“This observation is just extremely exciting,” Piro says. “I think this is going to jump-start a lot of really interesting lines of research coming up in the next few years. It’s always exciting when you can pinpoint that seminal moment when you know that a lot of people are going to be jumping into this.” Piro says the three hypervelocity white dwarfs from Gaia’s data boost the odds Shen’s proposed mechanism is correct—but notes more definitive proof is still needed. A Type 1a explosion, for example, would likely spray the surviving white dwarf’s surface with detectable quantities of heavy elements. If astronomers were to spot such stellar ashes on these white dwarfs, that would lend further support to Shen’s hypothesis.

Keith Hawkins, an astronomer at Columbia University who studies hypervelocity stars but did take not part in the research, agrees there is further work to be done. The first step, he says, will be to double-check the data supporting the wild find by Shen’s team. “Whenever you’re looking at an outlier—in this case these things are moving at incredibly high velocities, so they’re outliers—you have to be very careful about whether or not there’s something wrong with the data,” he says. Two of the white dwarfs, for example, only appeared to move across the plane of the sky, with no motion whatsoever toward or away from us—a curious alignment with Gaia’s line of sight that most celestial objects would be unlikely to possess.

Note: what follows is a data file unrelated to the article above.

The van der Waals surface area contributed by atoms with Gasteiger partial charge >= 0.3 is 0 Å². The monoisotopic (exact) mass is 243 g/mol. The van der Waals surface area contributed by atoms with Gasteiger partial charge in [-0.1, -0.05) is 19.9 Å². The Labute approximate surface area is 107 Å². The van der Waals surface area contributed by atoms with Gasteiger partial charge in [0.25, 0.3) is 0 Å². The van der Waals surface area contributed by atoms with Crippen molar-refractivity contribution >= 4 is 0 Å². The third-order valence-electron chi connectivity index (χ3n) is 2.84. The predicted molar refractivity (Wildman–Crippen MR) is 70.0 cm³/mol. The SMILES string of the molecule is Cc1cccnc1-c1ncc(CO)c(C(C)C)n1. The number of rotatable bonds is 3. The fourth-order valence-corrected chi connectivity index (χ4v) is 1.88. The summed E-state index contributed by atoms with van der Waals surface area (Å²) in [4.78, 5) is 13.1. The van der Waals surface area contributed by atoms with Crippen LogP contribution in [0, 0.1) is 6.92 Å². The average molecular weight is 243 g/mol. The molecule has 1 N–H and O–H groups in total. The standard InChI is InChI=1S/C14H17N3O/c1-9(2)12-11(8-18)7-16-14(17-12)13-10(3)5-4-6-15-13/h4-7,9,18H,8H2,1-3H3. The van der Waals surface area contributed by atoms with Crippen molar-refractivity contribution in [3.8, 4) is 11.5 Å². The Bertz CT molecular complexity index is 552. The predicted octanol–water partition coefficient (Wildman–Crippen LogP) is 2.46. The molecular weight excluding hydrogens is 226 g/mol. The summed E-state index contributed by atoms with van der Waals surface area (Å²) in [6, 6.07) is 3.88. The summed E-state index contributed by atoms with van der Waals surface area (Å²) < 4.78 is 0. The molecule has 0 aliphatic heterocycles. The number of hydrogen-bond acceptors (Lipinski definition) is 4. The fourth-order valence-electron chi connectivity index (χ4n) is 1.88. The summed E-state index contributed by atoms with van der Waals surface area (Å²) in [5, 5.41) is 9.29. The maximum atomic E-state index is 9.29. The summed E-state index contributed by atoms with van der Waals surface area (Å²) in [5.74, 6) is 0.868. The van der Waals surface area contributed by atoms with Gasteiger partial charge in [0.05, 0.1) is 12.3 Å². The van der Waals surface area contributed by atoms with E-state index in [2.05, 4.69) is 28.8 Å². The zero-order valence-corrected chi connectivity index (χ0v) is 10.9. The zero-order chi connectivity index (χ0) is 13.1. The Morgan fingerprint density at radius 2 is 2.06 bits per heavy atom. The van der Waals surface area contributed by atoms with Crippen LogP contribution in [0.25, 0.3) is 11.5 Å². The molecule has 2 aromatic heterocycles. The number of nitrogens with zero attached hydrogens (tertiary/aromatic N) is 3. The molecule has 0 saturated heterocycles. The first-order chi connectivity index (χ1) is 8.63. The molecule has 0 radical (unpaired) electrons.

For now Shen welcomes further scrutiny of these stars to see whether their origins are truly as bizarre as he suggests. He and his team, he says, were simply thrilled to find any candidates at all; he had estimated the chances of success at around 25 percent, worrying that hypervelocity white dwarfs might prove too dim to detect. But if the evidence grows over the years that these ultraspeedy stars are the bona fide white dwarfs from his hypothesis, the implications would be far-reaching—allowing astronomers to better understand how some Type Ia supernovae explode, thereby providing a better foothold on the measurements that underpin their quest to know the universe’s large-scale structure and evolution.